Singer-songwriter John Prine has died at age 73

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John Prine on 'Austin City Limits' on PBS
John Prine performing on 'Austin City Limits' on PBS, October 13, 2018. (courtesy KLRU-TV/Austin City Limits. Photo by Scott Newton)

Singer-songwriter John Prine died Tuesday from complications related to COVID-19. On March 20, Prine's wife and manager, Fiona Whelan Prine, tested positive for COVID-19; John Prine was also tested at that time, but with an ambiguous result. He eventually presented with the virus and had been hospitalized at Vanderbilt University Medical Center in Nashville for several days.

In a career that has spanned five decades, John Prine has given us a treasure trove of songs — some that make you laugh, others that make you cry, all that make you think. Prine is widely regarded as one of the most influential songwriters of his generation, a favorite of peers like Johnny Cash and Bob Dylan, the latter of whom said in 2009, "Prine's stuff is pure Proustian existentialism. Midwestern mind-trips to the nth degree." Prine also inspired, influenced and encouraged artists like Bonnie Raitt, Iris DeMent, Jason Isbell and Margo Price.

In the time since John Prine has been hospitalized, many have taken to social media to reshare the fact that it was the late Roger Ebert who first wrote about Prine. But the significance goes far beyond the answer to a trivia question or the perceived novelty that a film critic would write about music. As Whet Moser pointed out in Chicago magazine in 2012, it was fitting that one of finest writers to come out of Chicago was the person to break one of Chicago's best singer-songwriters. Beyond that, it's significant that Prine — a working man who wrote songs about everyday people — emerged not from bustling New York or star-studded Los Angeles, but from nose-to-the-grindstone Chicago, Carl Sandburg's "Tool Maker, Stacker of Wheat, Player with Railroads and the Nation's Freight Handler," images that could just as easily have come out of a Prine song.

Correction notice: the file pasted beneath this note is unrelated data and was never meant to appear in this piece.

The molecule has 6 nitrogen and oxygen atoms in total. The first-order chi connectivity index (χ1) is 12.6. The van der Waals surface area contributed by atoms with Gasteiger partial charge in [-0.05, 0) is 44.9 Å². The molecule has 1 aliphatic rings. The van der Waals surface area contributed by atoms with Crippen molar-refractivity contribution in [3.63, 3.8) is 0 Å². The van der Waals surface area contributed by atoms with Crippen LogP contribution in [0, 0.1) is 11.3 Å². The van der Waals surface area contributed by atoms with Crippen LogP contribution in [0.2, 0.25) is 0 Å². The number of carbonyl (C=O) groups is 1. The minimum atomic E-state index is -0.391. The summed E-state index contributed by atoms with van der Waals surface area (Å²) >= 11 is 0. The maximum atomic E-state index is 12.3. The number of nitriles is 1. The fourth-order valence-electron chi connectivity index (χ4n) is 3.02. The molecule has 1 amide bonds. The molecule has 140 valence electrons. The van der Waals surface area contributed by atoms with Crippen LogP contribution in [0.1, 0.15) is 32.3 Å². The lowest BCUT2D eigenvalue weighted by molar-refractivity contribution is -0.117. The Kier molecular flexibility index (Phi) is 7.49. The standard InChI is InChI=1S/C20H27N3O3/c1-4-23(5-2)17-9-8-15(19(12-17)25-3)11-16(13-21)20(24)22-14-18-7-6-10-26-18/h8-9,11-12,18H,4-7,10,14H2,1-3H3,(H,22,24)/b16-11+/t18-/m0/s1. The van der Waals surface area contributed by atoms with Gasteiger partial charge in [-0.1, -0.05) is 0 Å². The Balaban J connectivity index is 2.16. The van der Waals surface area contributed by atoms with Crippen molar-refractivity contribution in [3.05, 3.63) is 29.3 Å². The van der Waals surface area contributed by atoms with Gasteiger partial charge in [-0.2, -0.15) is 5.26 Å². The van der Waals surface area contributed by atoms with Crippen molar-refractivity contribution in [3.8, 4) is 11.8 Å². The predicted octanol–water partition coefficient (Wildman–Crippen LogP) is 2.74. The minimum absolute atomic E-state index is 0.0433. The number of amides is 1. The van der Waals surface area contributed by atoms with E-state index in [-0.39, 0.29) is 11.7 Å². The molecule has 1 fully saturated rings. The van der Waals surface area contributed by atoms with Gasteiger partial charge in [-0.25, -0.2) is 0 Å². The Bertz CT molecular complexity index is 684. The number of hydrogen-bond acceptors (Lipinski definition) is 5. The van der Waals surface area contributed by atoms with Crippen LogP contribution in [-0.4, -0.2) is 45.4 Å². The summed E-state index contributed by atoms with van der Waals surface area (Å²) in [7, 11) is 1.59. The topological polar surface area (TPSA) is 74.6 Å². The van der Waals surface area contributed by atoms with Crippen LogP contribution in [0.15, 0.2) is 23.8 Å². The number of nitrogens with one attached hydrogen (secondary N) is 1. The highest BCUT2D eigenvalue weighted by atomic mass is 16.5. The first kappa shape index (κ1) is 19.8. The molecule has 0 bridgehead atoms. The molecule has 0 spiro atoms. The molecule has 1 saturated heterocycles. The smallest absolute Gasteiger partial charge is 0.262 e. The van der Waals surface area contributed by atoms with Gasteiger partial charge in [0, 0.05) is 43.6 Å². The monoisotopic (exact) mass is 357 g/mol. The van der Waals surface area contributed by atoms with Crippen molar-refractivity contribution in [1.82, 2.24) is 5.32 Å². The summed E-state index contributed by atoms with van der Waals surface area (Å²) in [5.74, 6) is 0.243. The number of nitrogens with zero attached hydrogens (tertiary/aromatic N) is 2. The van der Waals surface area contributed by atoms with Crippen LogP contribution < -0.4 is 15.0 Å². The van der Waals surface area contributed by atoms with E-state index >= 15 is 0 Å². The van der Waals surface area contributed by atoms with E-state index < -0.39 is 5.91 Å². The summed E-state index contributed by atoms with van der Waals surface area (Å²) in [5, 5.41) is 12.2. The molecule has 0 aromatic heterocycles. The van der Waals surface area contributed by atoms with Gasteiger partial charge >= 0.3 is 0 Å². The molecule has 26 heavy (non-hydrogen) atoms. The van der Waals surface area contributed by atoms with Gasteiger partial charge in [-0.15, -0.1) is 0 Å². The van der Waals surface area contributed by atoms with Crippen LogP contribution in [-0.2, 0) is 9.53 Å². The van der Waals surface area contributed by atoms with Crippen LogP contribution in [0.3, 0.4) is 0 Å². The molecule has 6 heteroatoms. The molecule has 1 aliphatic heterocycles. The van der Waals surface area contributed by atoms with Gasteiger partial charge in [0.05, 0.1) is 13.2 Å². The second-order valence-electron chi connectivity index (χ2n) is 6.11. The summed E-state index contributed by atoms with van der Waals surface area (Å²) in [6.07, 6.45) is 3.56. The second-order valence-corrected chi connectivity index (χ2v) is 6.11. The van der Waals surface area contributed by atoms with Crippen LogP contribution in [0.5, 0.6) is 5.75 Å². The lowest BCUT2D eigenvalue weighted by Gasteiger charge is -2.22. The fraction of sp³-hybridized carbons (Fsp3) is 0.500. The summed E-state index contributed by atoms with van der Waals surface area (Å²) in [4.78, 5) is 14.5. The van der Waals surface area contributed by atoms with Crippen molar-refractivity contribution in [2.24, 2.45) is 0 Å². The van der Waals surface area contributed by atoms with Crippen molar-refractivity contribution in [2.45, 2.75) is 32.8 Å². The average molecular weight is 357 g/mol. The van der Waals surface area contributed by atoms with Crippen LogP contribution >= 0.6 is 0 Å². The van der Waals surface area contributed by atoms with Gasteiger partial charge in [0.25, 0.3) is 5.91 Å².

Prine was born in Maywood, Ill., a near-west suburb of Chicago, in 1946. After serving in the U.S. Army in the mid-1960s, Prine returned to Chicago and found work as a mail carrier in the village of Westchester, another west-side suburb. Prine was writing songs as a hobby, but eventually started playing open mic nights; soon Prine was filling the city's small folk venues and being booked for back-to-back nights. That's where, Ebert recalled, "out of sheer blind luck," he discovered Prine. In October 1970, Ebert wrote in the Chicago Sun-Times, "country-folk singers aren't exactly putting rock out of business. But Prine is good."

As Ebert put it in that early review, "Prine's lyrics work with poetic economy to sketch a character in just a few words." For example, "Angel From Montgomery" sketches a woman who's bored in her life and marriage; "Spanish Pipe Dream" paints the picture of a happy relationship based on the couple's common ideals; "Sam Stone" depicts a wounded war veteran who self-medicates with morphine, echoing the work of another Chicago writer, Nelson Algren (The Man with the Golden Arm). "I came up with the chorus first and decided I really liked the part about the 'hole in daddy's arm'," Prine said about the song. "I had this picture in my mind of a little girl, like Little Orphan Annie, shaking her head back and forth while a rainbow of money goes into her dad's arm."

Prine had already written many of these songs by the time Ebert's review boosted Prine's career. Prine also got the attention of Kris Kristofferson, who helped Prine get signed to Atlantic Records, which released Prine's self-titled 1971 debut album. Kristofferson remained a longtime friend and supporter of Prine's work and career. Prine also befriended fellow Chicagoan Steve Goodman, and the two were great friends and collaborators up until Goodman's death from leukemia in 1984. Goodman's songs remained part of Prine's live shows throughout Prine's career.

Although a Chicago son, Prine's voice — long before he relocated to Nashville — betrayed a lilting Southern accent, and that was no put-on. Prine's parents migrated north from Kentucky's coal country, but returned to the family's Appalachian hometown every summer, trips that filled young John Prine with innumerable happy memories. That Kentucky town, which was eventually bulldozed for strip-mining operations, was called Paradise, a place immortalized in Prine's idyllic song of the same name.

In 1981, Prine and two associates founded Oh Boy Records in Nashville, a label that releases Prine's work as well as that of his friends and proteges, including Kristofferson, singer-songwriter Todd Snider, and the label's most recent signee, Kelsey Waldon.